Groupon (NASDAQ:GRPN) saw its stock sell off over 10% following its recent third-quarter earnings report. But is the hate deserved?
The company is three years into a transformation helmed by new CEO Rich Williams. The multipronged strategy combines comprehensive cost-cutting while also transforming the business into a voucherless mobile platform. That's in contrast to the company's declining traditional business, which was based on physical vouchers, bought mostly via desktop and marketed through email.
With so many moving parts, Williams has decided to write a letter to shareholders with every quarterly release going forward. Usually a CEO might write a letter to shareholders once a year in conjunction with the annual report. I don't think I've ever seen a CEO write an eight-page letter explaining his strategy every single quarter -- but that's what Williams is now doing.
This past quarter revealed many of the headwinds related to Groupon's legacy business, but also showed signs of improvement in its newer initiatives. Still, the market was apparently not convinced. Who's an investor to believe?
Groupon's old-model headwinds
Williams' letter was perhaps most jarring in the degree to which he bluntly outlined Groupon's challenges. Ten years ago, Groupon was a 100% "push" email model, with daily deals sent to customers via their inboxes. But as Williams explained, "Email is in deep decline across e-commerce. At Groupon, that's translated to email dropping from nearly 100% of our business in the early days to around 20% today. Since I took over as CEO, that's meant a roughly $135 million annual gross profit headwind for the business."
Reflecting those challenges, Groupon saw a 7% decline in revenue and a 1% year-over-year decline in gross profit, as well as a small (0.6%) decline in global customers last quarter. No doubt these headline declines fueled the post-earnings sell-off.
While no one likes to see declining revenue, gross profits, or active users, Williams explained how these declines were at least somewhat deliberate, for a couple of reasons.
On gross profits, the company is actively "disrupting the legacy business" by moving customers toward Groupon+, the company's voucherless offering that links directly with one's credit card. Because Groupon+ purchases aren't recorded as revenue until redemption (as opposed to vouchers, which are paid for up front) Groupon+ has a negative effect on revenue and gross profit as it increasingly displaces the voucher business. Adjusting for Groupon+ and the sale of OrderUp last year, gross profit in North America would have actually been up slightly, instead of down 2%, as recorded.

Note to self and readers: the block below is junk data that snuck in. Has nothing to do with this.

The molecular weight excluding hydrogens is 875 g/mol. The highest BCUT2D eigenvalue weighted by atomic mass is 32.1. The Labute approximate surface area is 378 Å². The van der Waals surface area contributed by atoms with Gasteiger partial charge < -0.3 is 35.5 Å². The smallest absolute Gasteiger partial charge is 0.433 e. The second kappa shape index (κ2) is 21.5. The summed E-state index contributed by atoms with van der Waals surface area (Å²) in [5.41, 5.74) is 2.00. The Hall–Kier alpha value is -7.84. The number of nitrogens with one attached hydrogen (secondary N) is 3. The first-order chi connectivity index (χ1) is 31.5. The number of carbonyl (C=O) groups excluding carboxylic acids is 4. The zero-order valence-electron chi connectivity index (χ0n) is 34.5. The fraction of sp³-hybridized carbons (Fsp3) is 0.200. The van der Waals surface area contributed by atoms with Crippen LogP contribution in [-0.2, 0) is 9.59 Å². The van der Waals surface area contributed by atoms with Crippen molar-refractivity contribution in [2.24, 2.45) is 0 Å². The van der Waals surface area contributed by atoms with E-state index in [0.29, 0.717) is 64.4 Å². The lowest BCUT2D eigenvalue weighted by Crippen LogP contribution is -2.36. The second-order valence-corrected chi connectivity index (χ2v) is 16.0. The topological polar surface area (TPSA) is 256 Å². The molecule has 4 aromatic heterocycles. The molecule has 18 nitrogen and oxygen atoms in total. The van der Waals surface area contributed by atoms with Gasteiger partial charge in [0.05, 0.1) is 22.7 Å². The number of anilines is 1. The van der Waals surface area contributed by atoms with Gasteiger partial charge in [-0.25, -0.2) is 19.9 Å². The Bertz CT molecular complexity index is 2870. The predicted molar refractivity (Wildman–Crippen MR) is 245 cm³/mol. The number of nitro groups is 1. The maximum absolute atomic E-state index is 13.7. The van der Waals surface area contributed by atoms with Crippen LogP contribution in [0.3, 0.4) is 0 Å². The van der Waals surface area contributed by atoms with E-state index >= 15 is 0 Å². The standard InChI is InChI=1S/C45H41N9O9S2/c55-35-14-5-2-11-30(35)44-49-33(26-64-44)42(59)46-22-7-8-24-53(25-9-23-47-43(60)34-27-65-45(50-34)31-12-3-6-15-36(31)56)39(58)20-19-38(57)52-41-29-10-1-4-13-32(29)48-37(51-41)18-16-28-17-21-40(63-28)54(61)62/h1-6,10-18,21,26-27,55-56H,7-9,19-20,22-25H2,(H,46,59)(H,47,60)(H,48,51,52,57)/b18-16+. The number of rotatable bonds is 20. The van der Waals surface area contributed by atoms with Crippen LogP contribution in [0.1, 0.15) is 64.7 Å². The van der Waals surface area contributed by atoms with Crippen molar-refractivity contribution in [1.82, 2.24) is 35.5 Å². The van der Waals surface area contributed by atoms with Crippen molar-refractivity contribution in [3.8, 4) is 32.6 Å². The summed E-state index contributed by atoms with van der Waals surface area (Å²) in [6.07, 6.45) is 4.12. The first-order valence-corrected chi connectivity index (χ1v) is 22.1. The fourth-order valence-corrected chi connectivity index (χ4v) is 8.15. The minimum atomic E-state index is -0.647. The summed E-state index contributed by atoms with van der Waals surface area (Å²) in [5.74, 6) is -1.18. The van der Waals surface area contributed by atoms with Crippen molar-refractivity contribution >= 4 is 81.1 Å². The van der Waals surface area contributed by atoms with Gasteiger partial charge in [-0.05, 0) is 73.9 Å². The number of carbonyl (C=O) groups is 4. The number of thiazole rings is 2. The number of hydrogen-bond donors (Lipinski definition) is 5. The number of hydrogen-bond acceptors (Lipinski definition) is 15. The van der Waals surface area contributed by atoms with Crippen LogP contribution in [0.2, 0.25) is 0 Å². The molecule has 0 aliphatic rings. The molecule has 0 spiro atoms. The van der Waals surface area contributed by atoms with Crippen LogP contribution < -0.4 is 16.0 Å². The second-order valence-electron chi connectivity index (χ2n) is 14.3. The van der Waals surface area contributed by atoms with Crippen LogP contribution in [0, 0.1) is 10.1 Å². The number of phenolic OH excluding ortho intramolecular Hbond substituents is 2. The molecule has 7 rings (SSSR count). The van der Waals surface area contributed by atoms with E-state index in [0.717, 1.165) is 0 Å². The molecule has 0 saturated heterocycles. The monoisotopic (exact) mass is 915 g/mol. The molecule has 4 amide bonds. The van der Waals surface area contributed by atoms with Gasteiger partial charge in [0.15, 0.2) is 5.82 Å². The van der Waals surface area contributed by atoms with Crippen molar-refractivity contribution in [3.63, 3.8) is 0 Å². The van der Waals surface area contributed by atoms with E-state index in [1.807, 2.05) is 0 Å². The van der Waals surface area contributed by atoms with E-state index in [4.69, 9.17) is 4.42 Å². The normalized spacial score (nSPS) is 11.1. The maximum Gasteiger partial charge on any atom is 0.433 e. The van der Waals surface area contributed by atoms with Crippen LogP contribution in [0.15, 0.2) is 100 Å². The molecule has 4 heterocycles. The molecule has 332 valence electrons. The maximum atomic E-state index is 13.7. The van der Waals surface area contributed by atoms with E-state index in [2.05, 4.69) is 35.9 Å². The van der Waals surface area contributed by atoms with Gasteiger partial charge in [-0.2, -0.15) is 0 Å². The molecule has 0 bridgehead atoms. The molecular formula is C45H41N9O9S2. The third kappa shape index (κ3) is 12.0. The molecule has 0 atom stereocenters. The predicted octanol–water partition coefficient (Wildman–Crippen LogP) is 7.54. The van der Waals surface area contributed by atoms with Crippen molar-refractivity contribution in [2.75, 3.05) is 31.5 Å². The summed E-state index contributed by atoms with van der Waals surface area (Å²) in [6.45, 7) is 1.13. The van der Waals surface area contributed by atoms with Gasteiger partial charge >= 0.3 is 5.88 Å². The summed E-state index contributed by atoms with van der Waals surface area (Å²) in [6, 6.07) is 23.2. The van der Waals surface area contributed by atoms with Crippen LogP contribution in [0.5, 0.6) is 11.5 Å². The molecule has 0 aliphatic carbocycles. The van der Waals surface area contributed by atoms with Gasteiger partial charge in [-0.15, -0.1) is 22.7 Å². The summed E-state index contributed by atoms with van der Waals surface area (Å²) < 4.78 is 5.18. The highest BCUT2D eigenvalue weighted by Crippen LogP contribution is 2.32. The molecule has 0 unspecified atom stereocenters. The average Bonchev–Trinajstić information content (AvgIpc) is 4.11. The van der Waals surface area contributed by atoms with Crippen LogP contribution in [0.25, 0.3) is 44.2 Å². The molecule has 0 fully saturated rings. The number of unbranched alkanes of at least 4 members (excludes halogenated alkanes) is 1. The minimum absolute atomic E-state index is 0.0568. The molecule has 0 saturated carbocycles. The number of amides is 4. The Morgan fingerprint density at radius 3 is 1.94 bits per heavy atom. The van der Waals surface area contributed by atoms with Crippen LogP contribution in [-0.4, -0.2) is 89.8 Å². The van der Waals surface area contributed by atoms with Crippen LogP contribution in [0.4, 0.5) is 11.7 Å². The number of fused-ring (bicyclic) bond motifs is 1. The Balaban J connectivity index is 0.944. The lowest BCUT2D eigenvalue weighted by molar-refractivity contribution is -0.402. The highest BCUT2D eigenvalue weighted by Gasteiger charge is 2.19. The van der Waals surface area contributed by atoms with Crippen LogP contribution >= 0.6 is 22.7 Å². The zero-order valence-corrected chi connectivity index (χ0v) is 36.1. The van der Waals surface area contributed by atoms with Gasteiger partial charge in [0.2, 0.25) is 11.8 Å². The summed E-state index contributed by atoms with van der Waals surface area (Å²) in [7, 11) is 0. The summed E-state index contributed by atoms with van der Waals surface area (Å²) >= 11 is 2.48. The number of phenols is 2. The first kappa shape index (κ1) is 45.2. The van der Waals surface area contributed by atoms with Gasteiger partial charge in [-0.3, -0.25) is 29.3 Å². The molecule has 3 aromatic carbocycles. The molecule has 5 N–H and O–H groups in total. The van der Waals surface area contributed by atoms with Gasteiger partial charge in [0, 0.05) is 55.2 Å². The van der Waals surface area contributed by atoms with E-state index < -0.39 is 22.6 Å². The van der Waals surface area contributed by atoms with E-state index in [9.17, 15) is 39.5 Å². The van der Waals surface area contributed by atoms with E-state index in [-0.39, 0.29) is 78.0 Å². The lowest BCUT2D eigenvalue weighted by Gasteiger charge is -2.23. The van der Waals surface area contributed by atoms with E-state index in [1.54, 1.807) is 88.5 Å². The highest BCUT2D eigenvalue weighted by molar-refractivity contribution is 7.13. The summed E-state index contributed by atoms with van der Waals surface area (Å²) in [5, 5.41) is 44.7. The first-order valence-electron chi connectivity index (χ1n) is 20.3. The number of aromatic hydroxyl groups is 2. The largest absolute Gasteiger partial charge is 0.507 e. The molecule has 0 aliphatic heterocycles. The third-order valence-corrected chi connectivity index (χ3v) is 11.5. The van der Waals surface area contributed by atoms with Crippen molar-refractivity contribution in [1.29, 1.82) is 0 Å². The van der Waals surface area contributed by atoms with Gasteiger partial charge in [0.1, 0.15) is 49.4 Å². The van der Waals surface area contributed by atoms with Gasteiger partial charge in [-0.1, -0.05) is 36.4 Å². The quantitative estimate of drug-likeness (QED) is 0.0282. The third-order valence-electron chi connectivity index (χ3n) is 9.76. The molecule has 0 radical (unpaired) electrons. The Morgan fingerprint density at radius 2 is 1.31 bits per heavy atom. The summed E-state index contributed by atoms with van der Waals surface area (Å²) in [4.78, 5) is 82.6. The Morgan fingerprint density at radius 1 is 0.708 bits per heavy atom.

And on a positive note, Groupon+ is showing early signs of traction. Though it was only launched in the middle of last year, Groupon+ recorded 1.3 million redemptions last quarter, up 500% versus the prior year.
About the user decline...
The other big negative, the decline in users in North America (the international segment actually grew users) could also be spun in a positive light. Groupon shed 1.1 million North American customers, or 3.4% compared with the year-ago quarter. However, Williams explained this was due to a pivot in the company's marketing toward acquiring and retaining high-value customers more likely to spend more on Groupon, rather than one-and-done customers who deliver little long-term value.
To that end, Groupon's more targeted marketing expense actually fell 9% in North America and 3% when customer discounts are factored in -- a higher rate of decline than users. At the same time, the average gross profit per user grew 4% year over year from $26.43 to $27.51.
So while investors seem unnerved about gross profit and customer declines, the company has become much more profitable. That's why, although revenue missed analysts' targets, adjusted earnings per share of $0.04 actually surpassed them. In addition, the company reiterated its full-year adjusted EBITDA target of $280 million to $290 million, which would be an increase of 12% to 16% over 2017.
At a crossroads
Despite revenue and customer losses over the past year, Groupon has actually grown trailing 12-month free cash flow 9.3% to $106 million over last year (excluding the recent $57.5 million patent settlement with IBM (NYSE:IBM)). After the post-earnings drop, Groupon now trades at about 15.6 times that free-cash-flow figure.
That's cheap for a growth company, but expensive for a shrinking company. Right now, the market seems to think Groupon is the latter, with revenue and user declines fueling skeptics. But if Williams's plan to reignite profit growth pays off, the stock could be a bargain. That being said, only time will tell if that happens. For now, Groupon remains a risky but high-upside bet.
Billy Duberstein owns shares of Groupon and IBM. His clients may own shares of some of the companies mentioned. The Motley Fool has no position in any of the stocks mentioned. The Motley Fool has a disclosure policy.